i just read an article (Self, June 2009) that suddenly gave me the "aha!" moment. i hadn't really thought much about all this until i read the article. it turns out that the main difference between the two formulations (welbbutrin xl vs budeprion xl) is the extended release formulation. the big name company has two different patents for the drug, the active ingredient was approved before the extended release (probably because the active ingredient was discovered first, then made into a regular pill, then firther developed into this extended release muc later), so the active ingredient patent was expired before the extended release formulation patent. this means that the generic company could use the active ingredient, but were not allowed to use the same extended release formula, so they had to engineer their own. this explains the huge difference in the size of the pill. the stuff the generic company uses actually releases four times the dose right away, andf then the rest of it very slowly throughout the day. this huge of a dose all at once is what is responsible for making you crazy at times and then the complete opposite at other times.
so where is the fda in all this? well, they approved the 300mg dose based off the info they were given by the generic company. the generic company gave them info that was actually for the 150mg dose, though. so, they approved something not knowing they were not given the correct information for it. yes - the fda should be more vigilant. the fda also used to do on site inspections any time a new approval was sought, no matter how small the change was. now, they dont go nearly as often as they used to. in my ten years in pharma, between generic and name brand companies, i saw fda inspectors on site twice. i can tell you i have seen a greater number of applications than that in ten years.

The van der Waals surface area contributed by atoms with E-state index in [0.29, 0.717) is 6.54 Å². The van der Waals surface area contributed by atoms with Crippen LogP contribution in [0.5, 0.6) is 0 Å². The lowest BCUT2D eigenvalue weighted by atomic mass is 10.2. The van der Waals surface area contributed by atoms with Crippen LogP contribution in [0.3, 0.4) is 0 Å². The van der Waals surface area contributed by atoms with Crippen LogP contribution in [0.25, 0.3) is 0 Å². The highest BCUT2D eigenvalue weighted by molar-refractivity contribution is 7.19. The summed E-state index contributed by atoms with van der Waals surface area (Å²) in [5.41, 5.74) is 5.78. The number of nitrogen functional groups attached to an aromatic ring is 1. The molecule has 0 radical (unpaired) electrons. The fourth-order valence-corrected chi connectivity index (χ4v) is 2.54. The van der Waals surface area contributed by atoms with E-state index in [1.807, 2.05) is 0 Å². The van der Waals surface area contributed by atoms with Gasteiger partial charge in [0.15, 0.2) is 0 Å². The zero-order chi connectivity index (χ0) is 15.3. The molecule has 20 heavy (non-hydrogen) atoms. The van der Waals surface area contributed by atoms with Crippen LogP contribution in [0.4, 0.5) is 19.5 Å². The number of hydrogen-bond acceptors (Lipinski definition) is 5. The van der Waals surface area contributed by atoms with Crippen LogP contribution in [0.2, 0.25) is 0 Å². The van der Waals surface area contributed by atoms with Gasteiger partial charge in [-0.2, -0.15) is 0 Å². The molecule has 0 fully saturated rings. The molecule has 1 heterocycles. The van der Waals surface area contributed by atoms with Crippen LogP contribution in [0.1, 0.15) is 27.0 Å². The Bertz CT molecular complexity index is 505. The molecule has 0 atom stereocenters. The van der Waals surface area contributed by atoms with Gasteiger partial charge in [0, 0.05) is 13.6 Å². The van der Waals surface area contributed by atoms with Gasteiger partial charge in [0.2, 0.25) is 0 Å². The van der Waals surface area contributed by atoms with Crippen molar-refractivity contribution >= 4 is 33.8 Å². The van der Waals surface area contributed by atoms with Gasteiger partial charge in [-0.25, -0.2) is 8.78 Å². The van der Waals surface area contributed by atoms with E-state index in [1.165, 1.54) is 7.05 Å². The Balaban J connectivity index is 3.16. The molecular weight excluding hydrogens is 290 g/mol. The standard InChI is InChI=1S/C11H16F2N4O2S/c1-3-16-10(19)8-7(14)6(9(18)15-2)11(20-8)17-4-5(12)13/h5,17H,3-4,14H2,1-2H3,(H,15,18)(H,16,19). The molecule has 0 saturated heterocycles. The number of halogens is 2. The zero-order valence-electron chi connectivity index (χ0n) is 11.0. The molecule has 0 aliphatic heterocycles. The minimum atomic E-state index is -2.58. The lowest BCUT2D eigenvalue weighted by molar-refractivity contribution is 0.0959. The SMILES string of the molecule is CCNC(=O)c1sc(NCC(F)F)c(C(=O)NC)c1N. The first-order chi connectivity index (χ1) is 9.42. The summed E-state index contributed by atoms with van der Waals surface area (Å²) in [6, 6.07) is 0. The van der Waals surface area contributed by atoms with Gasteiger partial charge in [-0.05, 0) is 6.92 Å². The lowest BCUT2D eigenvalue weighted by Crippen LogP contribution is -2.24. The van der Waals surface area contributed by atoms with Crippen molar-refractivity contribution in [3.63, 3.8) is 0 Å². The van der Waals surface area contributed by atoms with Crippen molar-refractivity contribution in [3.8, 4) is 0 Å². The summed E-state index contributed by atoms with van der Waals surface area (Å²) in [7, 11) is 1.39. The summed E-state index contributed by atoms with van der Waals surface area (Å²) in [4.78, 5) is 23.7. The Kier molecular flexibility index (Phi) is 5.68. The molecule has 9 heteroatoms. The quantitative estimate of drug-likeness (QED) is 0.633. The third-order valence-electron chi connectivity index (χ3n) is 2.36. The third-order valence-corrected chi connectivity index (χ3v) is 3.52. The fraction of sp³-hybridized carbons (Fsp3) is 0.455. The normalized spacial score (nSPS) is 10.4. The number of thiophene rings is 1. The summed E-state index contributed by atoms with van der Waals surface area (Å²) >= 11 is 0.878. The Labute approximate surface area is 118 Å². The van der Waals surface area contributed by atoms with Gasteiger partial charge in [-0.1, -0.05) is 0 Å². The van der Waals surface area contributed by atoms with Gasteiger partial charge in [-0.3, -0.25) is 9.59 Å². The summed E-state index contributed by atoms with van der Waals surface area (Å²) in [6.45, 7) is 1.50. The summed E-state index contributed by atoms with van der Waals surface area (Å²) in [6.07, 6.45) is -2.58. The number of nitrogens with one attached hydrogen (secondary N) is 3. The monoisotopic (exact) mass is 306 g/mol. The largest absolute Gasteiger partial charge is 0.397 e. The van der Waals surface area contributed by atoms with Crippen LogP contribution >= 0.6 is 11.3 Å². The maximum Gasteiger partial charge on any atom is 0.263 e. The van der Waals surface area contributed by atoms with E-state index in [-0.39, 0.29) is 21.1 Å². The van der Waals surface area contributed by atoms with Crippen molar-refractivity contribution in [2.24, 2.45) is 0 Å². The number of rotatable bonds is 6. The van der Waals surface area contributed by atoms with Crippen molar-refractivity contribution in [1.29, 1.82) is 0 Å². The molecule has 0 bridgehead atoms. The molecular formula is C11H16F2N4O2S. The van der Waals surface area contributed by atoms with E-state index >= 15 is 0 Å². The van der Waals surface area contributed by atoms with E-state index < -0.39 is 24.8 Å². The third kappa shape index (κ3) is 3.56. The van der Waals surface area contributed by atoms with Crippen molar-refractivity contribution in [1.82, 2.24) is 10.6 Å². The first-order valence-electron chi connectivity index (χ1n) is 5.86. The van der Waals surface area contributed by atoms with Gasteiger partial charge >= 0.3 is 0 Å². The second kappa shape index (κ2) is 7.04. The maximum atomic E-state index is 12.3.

tip #2: if you are going to try a new drug, lean toward trying the name brand first, this way you know what you are "supposed" to be experiencing. after a couple of months, then switch to the generic brand, if there is one, to save money. this way if there is a sudden change, you ave a better chance of figuring out that its the formulation of your generic pill.
tip #3: ask the doctor if there are reported differences between the generic and the name brand of that medicine. if she says there is, ask her to denote "name brand only" on your prescription. then double check at the pharmacy that the pharmacist didnt miss it.
the differences between the drugs are not so huge for most types of drugs, but for things like heart meds, seizure meds, anti-depressants, and anti-acne meds, keep an eye out and be on top of what you are taking.